The Back Country Blog

Stilts return to Green Cay

BOYNTON BEACH MAY 2022 — The stilts are back at Green Cay, and they are nesting! It’s almost a rite of spring, the arrival of handful of black-necked stilts out at Green Cay Nature Center in late April or early May, and almost as if on cue, we spotted our first black-necked stilt at the nature center in Boynton Beach on May 8.
stilt on nest

A black-necked stilt nest-sitting at Green Cay in mid-May.

On the following Tuesday, we heard its mate and on Wednesday spotted the nest in the mudflats where the big and small loop trails join each other near the purple martin houses.

In past seasons, Green Cay would provide sanctuary for two or three or more nesting pairs of the birds, depending on conditions at the preserve. Stilts are ground nesters; they’ll find a relatively high spot of land surrounded by shallow water and build a nest made of bits and pieces of vegetation, sometimes lined with a few pebbles.

It’s a risky strategy, because heavy rains and rising water can essentially wipe out the nest. But if the weather cooperates long enough for the eggs to hatch, the surrounding flats will provide a ready supply of food for both the parents and their offspring to catch until the kids are ready to strike out on their own sometime in July. Stilt chicks are capable of walking about and catching their own food not long after hatching.

The nest is too far away to get a count as to the number of eggs, but clutches are generally have four eggs, sometimes five. Typically, the eggs hatch in about 25 days; first flight is four or five weeks later.

Stilt parents are extremely attentive and protective almost to a fault. In fact, whole flocks of stilts — not just breeding pairs — will react in unison, harassing anything they perceive as a threat, say a roaming alligator or a moorhen that gets a bit too close. Moorhens, of course, pose no danger to anything save some aquatic plants, but stilts will react just the same. They’re fun to watch.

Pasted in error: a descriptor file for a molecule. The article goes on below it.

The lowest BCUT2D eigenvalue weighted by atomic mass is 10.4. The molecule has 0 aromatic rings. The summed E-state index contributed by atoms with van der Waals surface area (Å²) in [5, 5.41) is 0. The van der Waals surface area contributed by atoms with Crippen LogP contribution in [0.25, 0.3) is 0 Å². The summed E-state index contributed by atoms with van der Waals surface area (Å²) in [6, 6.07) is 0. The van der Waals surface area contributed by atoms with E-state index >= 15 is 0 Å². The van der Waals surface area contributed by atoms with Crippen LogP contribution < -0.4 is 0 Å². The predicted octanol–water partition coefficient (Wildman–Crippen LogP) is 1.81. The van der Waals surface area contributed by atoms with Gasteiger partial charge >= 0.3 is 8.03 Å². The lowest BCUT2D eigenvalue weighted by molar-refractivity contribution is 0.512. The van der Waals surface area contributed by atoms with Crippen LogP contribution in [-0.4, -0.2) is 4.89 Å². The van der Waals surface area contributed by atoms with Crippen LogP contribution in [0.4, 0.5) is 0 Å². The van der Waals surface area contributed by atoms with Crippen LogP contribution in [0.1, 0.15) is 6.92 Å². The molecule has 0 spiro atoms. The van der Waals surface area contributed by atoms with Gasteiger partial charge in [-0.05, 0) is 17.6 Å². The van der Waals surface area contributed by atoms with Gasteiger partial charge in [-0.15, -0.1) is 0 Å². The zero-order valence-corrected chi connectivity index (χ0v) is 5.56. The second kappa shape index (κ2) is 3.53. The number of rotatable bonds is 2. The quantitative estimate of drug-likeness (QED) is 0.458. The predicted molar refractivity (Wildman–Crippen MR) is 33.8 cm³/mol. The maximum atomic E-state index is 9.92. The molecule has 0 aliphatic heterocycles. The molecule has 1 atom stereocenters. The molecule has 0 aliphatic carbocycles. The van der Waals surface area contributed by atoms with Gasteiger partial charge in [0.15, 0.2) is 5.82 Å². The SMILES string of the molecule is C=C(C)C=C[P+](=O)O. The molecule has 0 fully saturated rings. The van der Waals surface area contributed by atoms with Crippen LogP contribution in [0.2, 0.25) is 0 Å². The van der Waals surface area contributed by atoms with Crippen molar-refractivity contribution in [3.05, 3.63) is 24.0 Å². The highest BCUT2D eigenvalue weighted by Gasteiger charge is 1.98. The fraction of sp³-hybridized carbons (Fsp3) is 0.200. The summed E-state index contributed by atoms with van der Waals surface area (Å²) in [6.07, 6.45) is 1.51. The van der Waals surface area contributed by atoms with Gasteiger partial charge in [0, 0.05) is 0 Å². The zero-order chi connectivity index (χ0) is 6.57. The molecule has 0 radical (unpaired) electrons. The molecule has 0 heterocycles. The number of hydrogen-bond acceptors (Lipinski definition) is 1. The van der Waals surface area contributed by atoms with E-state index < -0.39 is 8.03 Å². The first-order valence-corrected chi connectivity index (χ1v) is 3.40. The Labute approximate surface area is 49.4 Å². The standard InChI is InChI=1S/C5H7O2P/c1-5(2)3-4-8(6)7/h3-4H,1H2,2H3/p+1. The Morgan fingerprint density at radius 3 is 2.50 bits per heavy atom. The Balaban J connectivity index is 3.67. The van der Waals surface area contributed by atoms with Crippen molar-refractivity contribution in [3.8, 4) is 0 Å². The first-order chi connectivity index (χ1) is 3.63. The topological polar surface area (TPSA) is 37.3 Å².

So far, as of May 18, we’ve only seen the one pair, but others still could join the party.

Stilts are migratory birds, arriving here to breed from points south. Distribution maps from the likes of Audubon and Cornell show a year-round stilt population along the Gulf Coast in Collier and Lee counties, but weirdly enough only migratory birds along the Atlantic Coast.

startled ducks
Whistling ducks beat a hasty retreat when confronted by a pileated woodpecker.

A bit of avian drama played out at Green Cay last week. There is a hammock on the short loop with some large royal palms, one of which is dead, the trunk still standing. We’ve been watching a pair black-bellied whistling ducks hang out atop the snag since early April, not sure of their intentions.

Whistlers will nest in tree holes, so the dead palm, hollowed out at the top might seem a likely spot to deposit eggs. We’ve seen the pair fly off, leaving the dead palm unattended for extended periods, but always returning. Are there eggs? Can’t tell, but the ducks sure do spend a lot of time looking down inside the hollowed top. Something has their attention.

Last week, we spotted a pileated woodpecker sitting in the dead palm, with the whistler pair nowhere in sight. The woodpecker hung around for maybe 10 minutes while we watched, trying to figure out what he was up to and waiting to see if the whistlers would return, and what would happen when they did.

Eventually the whistlers returned to their favorite snag, and the pileated woodpecker made it clear he was none too pleased with their presence, jabbing at the invaders with his jack-hammer-like bill. The whistlers beat a hasty retreat, flying off almost in the same instant that they landed.

After a bit, the pileated flew off, and the whistler eventually reclaimed their snag. Hard to say what woodpecker was up to. We thought he might be scouting out for a place to put a nest of his own. Given that he left, we figure he was there just to find some tasty bugs and didn’t want to share his meal with the ducks.

Still don’t know whether there were any eggs and if so, whether the woodpecker might have harmed them. On the following Monday, the whistlers were still hanging around the snag regardless, still staring down at whatever is in that hollow.

— By David Sedore

Published by Wild South Florida, PO Box 7241, Delray Beach, FL 33482.

Photographs by David Sedore. Photographs are property of the publishers and may not be used without permission.